Genre: Country, Americana
Favorite Tracks: “Dreamsicle,” “River,” “Running With Our Eyes Closed,” “Only Children,” “What’ve I Done To Help”
The country-industrial complex is turning itself on its head again. The artists that forced Nashville’s hand toward making that change are all responding in ways that feel appropriate to them. The image of the cowboy has been successfully rehabilitated and reinitiated into popular culture; its iconography, rugged masculinity existing alongside winking queerness and marked with themes of isolation and melancholy, had perhaps not seen such a strong identitarian schism since the days of the rhinestone cowboys in the late 1960s, and had not been challenged ideologically in meaningful ways since Natalie Maines’ anti-Iraq War stance. The cowboy exists outside of country music, and always has, but 2019 was arguably the first time that you could say the dominant cultural reference of the cowboy existed outside of it in the minds of music listeners. Jason Isbell contributed to this recontextualization himself by penning “Shallow” for A STAR IS BORN, a song that is not strictly a country song, but undoubtedly contributed to the building of the cowboy myth in the late 2010s.
Now, as artists in all areas of music celebrate these images in pastiche, the mainstream has doubled down on its country iconography. Former Voice contestant and bro-country white boy of the month Morgan Wallen would have trotted on-stage this summer wearing a cutoff denim shirt, blue jeans with a big-ass belt buckle, and sporting a mustache and mullet combo that would have made 1990 Billy Ray Cyrus blush. He’s still going to sing about shooting whiskey in a Chevy and all of the other things that the industry has realized that people want to hear about, but the packaging is a little different.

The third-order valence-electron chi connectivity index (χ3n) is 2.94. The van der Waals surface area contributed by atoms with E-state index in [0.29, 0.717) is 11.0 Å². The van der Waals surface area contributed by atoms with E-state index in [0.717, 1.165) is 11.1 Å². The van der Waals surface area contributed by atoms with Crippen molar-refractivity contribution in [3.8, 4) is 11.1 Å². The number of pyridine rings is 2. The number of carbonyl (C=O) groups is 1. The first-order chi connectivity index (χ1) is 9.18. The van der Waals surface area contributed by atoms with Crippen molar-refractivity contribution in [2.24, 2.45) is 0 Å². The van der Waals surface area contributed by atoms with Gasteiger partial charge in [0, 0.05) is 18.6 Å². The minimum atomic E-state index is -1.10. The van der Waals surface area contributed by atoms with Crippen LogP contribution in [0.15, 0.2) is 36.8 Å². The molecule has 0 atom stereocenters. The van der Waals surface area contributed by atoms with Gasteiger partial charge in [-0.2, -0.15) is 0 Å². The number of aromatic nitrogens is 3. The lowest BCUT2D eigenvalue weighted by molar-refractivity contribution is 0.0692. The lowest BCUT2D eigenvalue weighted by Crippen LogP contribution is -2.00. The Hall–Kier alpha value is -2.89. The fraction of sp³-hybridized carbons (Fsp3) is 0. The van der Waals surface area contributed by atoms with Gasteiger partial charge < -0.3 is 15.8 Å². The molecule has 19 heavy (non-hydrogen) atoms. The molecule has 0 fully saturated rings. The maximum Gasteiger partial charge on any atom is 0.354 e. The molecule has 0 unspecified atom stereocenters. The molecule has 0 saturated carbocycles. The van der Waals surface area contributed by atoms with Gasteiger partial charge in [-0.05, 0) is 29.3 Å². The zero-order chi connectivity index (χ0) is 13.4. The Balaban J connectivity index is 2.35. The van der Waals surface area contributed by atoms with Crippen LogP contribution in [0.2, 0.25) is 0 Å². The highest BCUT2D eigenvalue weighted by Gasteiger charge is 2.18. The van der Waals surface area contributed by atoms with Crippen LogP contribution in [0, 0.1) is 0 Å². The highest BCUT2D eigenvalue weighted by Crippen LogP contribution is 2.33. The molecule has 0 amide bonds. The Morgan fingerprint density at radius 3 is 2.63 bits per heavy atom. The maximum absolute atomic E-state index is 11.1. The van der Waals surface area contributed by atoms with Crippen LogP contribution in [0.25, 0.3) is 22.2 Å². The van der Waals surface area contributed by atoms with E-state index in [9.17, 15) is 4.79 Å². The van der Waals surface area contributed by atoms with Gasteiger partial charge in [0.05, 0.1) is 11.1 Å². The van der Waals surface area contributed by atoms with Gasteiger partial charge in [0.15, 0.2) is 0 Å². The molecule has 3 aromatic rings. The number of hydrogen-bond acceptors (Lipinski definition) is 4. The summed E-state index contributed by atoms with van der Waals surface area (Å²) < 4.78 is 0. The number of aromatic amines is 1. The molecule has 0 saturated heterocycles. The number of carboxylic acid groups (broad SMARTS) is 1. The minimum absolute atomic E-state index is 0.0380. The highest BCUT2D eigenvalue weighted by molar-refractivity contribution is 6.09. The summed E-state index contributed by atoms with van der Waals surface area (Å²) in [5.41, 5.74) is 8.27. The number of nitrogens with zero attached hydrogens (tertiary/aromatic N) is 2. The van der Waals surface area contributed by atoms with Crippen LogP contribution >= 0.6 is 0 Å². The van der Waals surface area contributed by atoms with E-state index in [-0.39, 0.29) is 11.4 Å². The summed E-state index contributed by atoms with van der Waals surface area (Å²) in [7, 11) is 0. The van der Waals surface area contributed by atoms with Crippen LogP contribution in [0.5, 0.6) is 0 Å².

A concurrent stream of music, Jason Isbell and the 400 Unit fit under a genre loosely referred to as “Americana” and this, to me, is a loaded term in its own right. It’s largely a catch-all term, meant to refer to something that sounds vaguely like American roots music in some form but doesn’t firmly adhere to it. As easy as it is to take potshots at Nashville, this idea might be just as insidious. The world of “Americana” is patronized by NPR-ass retiree landlords in Columbia Sportswear. It seldom challenges minds and hearts, existing as mellow background music for enjoying one’s wealth. Just like in Nashville, authenticity is a product to be sold in this world, and little more than that.
Isbell has proven that he’s an artist who is capable of carrying the torch for “Americana” without dipping into the baggage that comes with it, and he’s done so just by being himself. He tells his own stories with often devastating effectiveness, and demonstrates self-awareness in his songwriting without being self-aggrandizing or preachy. Nothing about his sound seems forced, like he’s trying to make his music come out a certain way or, that he’s trying to avoid sounding too much like he’s running from a particular sound. Despite the details in his songs scanning as intimate, personal, and often confessional, they’re presented with a frankness that conveys wisdom and comfort.
REUNIONS features the most overt sonic exploration of any Isbell record yet. “What’ve I Done To Help” dips its toe into the early ‘70s acoustic soul sounds of artists like Bill Withers and Marvin Gaye, and sees Isbell wrestle with the familiar territory of privilege and political frustration. We see something of a new look from Isbell on “Running With Our Eyes Closed,” and to some extent on “Overseas,” that resembles the solo work of Dire Straits’ Mark Knopfler, midtempo rock songs that have a little bit of folk and a lilting funk to them. “Dreamsicle”, a phenomenal and transportive track at the top of the album, is a gorgeously melancholic reflection on a difficult childhood. While it’s not hard to miss the harder-rocking tracks of THE NASHVILLE SOUND, because the 400 Unit is very good at them, “Be Afraid” and “It Gets Easier” do a fair job of filling that gap. It also helps that Isbell’s more overtly personally reflective tracks on this record are his best since SOUTHEASTERN—“River” is a gorgeous sort of secular baptismal song, and like Isbell’s album closer and take on the classic Country Daddy-Daughter Song “Letting You Go,” it’s incredible to listen to Isbell be as successful at working from within previous notions of country music as he is at expanding it.
Each musical genre has a handful of performers who are savvy and talented enough to rise above popular trends in that way. REUNIONS is certainly one of Isbell’s best records, perhaps his very best, but that’s a subjective point—definitively speaking, it succeeds in establishing Isbell as that kind of artist.